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I'm writing some test cases for my application using Python's unittest. Now I need to compare a list of objects with a list of another objects to check if the objects from the first list are what I'm expecting.

How can I write a custom .assertFoo() method? What should it do? Should it raise an exception on failure? If yes, which exception? And how to pass the error message? Should the error message be a unicode string or a bytestring?

Unfortunately, the official documentation doesn't explain how to write custom assertion methods.

If you need a real-world example for this, continue reading.


The code I'm writing is somewhat like this:

def assert_object_list(self, objs, expected):
    for index, (item, values) in enumerate(zip(objs, expected)):
        self.assertEqual(
            item.foo, values[0],
            'Item {0}: {1} != {2}'.format(index, item.foo, values[0])
        )
        self.assertEqual(
            item.bar, values[1],
            'Item {0}: {1} != {2}'.format(index, item.bar, values[1])
        )

def test_foobar(self):
    objs = [...]  # Some processing here
    expected = [
        # Expected values for ".foo" and ".bar" for each object
        (1, 'something'),
        (2, 'nothing'),
    ]
    self.assert_object_list(objs, expected)

This approach makes it extremely easy to describe the expected values of each object in a very compact way, and without needing to actually create full objects.

However... When one object fails the assertion, no further objects are compared, and this makes debugging a bit more difficult. I would like to write a custom method that would unconditionally compare all objects, and then would display all objects that failed, instead of just the first one.

  • This answer for the question Continuing in Python's unittest when an assertion fails should help you override the TestCase.assertEqual() correctly. And this other question Comparison of multi-line strings in Python unit test should help you in creating a custom myAssertEqual() and register it to be automatically called. – user Feb 3 '19 at 4:20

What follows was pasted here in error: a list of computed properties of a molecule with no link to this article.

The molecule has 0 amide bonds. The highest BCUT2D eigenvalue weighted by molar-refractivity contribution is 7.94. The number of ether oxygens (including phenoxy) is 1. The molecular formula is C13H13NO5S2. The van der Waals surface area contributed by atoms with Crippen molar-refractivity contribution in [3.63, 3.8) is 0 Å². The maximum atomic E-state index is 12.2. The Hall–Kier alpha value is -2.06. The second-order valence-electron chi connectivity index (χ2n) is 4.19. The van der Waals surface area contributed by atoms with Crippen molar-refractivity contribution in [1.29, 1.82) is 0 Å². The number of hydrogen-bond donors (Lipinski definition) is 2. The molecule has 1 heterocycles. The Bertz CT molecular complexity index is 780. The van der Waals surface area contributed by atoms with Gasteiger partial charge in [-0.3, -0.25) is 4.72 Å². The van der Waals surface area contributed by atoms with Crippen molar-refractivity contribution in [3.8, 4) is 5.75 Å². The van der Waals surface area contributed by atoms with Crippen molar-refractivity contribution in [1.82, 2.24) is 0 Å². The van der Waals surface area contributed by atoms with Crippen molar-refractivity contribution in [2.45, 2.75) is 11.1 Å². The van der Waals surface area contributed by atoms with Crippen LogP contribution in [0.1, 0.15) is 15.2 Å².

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0

I use the multiple inheritance in these cases. For example:

First. I define a class with methods that will incorporate.

import os

class CustomAssertions:
    def assertFileExists(self, path):
        if not os.path.lexists(path):
            raise AssertionError('File not exists in path "' + path + '".')

Now I define a class that inherits from unittest.TestCase and CustomAssertion

import unittest

class MyTest(unittest.TestCase, CustomAssertions):
    def test_file_exists(self):
        self.assertFileExists('any/file/path')

if __name__ == '__main__':
    unittest.main()
| improve this answer | |
  • 3
    Good alternative approach to subclassing - this was helpful. – Josh Werts Jan 21 '14 at 22:04
  • 9
    This approach is also called mixin. – Denilson Sá Maia Sep 11 '14 at 17:37
  • 3
    I did something similar, but I think it is very annoying that, when the test fails, the stack trace always shows the line where you raise the assertion error and not the line that calls the assertion function in your actual test. Is there a way to fix that? – Cristóbal Ganter Feb 12 '18 at 3:03
  • 2
    @CristóbalGanter to fix the line in stack trace see stackoverflow.com/questions/49927872/… – shao.lo Apr 19 '18 at 21:37
  • 2
    The recommend way to signal test failures is to call self.fail() or equivalently raise self.failureException(msg). While raising and AssertionError will work for now it may not always be treated equivalently by the unittest framework: See docs.python.org/2/library/unittest.html#re-using-old-test-code – sbc100 Mar 3 '19 at 18:29
19
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You should create your own TestCase class, derived from unittest.TestCase. Then put your custom assert method into that test case class. If your test fails, raise an AssertionError. Your message should be a string. If you want to test all objects in the list rather than stop on a failure, then collect a list of failing indexes, and after the loop over all the objects, build an assert message that summarizes your findings.

| improve this answer | |
  • 1
    Is there any difference in raising an AssertionError and any other Exception (with respect to custom asserts and unittest)? – hiwaylon Apr 3 '13 at 21:25
2
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Just an example to sum up with a numpy comparaison unittest

import numpy as np
class CustomTestCase(unittest.TestCase):
    def npAssertAlmostEqual(self, first, second, rtol=1e-06, atol=1e-08):
        np.testing.assert_allclose(first, second, rtol=rtol, atol=atol)


class TestVector(CustomTestCase):
    def testFunction(self):
        vx = np.random.rand(size)
        vy = np.random.rand(size)
        self.npAssertAlmostEqual(vx, vy)
| improve this answer | |

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